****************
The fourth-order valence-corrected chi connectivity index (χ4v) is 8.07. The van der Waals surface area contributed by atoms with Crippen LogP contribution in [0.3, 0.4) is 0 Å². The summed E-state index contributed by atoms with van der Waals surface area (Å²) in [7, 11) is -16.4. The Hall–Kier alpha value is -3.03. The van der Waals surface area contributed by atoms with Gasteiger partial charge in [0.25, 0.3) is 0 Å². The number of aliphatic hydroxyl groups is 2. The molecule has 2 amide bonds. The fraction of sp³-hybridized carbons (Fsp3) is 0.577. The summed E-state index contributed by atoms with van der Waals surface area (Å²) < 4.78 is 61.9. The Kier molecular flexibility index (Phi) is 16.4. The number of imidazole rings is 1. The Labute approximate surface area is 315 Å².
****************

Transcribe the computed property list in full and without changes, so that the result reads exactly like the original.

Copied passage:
The fourth-order valence-corrected chi connectivity index (χ4v) is 8.07. The van der Waals surface area contributed by atoms with Crippen LogP contribution in [0.3, 0.4) is 0 Å². The summed E-state index contributed by atoms with van der Waals surface area (Å²) in [7, 11) is -16.4. The Hall–Kier alpha value is -3.03. The van der Waals surface area contributed by atoms with Gasteiger partial charge in [0.25, 0.3) is 0 Å². The number of aliphatic hydroxyl groups is 2. The molecule has 2 amide bonds. The fraction of sp³-hybridized carbons (Fsp3) is 0.577. The summed E-state index contributed by atoms with van der Waals surface area (Å²) < 4.78 is 61.9. The Kier molecular flexibility index (Phi) is 16.4. The number of imidazole rings is 1. The Labute approximate surface area is 315 Å².